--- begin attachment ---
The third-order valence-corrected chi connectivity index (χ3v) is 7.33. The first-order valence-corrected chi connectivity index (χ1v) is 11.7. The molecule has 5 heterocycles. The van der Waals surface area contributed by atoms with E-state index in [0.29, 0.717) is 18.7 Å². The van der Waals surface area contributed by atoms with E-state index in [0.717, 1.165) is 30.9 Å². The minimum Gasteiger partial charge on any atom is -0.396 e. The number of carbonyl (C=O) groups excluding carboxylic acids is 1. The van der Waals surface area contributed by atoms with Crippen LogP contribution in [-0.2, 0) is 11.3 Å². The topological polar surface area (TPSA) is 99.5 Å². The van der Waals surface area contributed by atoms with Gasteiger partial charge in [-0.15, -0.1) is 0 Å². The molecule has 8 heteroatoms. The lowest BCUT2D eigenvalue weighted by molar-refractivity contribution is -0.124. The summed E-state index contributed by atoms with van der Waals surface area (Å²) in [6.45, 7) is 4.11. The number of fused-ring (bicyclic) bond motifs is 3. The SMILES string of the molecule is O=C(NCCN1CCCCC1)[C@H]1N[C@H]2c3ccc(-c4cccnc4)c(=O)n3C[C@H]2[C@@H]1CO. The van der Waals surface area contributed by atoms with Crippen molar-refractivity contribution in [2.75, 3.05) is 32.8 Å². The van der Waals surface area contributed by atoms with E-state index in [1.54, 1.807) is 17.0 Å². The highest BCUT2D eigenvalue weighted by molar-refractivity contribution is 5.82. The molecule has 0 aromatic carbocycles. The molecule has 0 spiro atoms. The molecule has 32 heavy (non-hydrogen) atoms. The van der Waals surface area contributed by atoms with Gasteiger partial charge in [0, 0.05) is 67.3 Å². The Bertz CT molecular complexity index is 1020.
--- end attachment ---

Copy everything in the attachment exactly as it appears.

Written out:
The third-order valence-corrected chi connectivity index (χ3v) is 7.33. The first-order valence-corrected chi connectivity index (χ1v) is 11.7. The molecule has 5 heterocycles. The van der Waals surface area contributed by atoms with E-state index in [0.29, 0.717) is 18.7 Å². The van der Waals surface area contributed by atoms with E-state index in [0.717, 1.165) is 30.9 Å². The minimum Gasteiger partial charge on any atom is -0.396 e. The number of carbonyl (C=O) groups excluding carboxylic acids is 1. The van der Waals surface area contributed by atoms with Crippen LogP contribution in [-0.2, 0) is 11.3 Å². The topological polar surface area (TPSA) is 99.5 Å². The van der Waals surface area contributed by atoms with Gasteiger partial charge in [-0.15, -0.1) is 0 Å². The molecule has 8 heteroatoms. The lowest BCUT2D eigenvalue weighted by molar-refractivity contribution is -0.124. The summed E-state index contributed by atoms with van der Waals surface area (Å²) in [6.45, 7) is 4.11. The number of fused-ring (bicyclic) bond motifs is 3. The SMILES string of the molecule is O=C(NCCN1CCCCC1)[C@H]1N[C@H]2c3ccc(-c4cccnc4)c(=O)n3C[C@H]2[C@@H]1CO. The van der Waals surface area contributed by atoms with Crippen molar-refractivity contribution in [2.75, 3.05) is 32.8 Å². The van der Waals surface area contributed by atoms with E-state index in [1.54, 1.807) is 17.0 Å². The highest BCUT2D eigenvalue weighted by molar-refractivity contribution is 5.82. The molecule has 0 aromatic carbocycles. The molecule has 0 spiro atoms. The molecule has 32 heavy (non-hydrogen) atoms. The van der Waals surface area contributed by atoms with Gasteiger partial charge in [0, 0.05) is 67.3 Å². The Bertz CT molecular complexity index is 1020.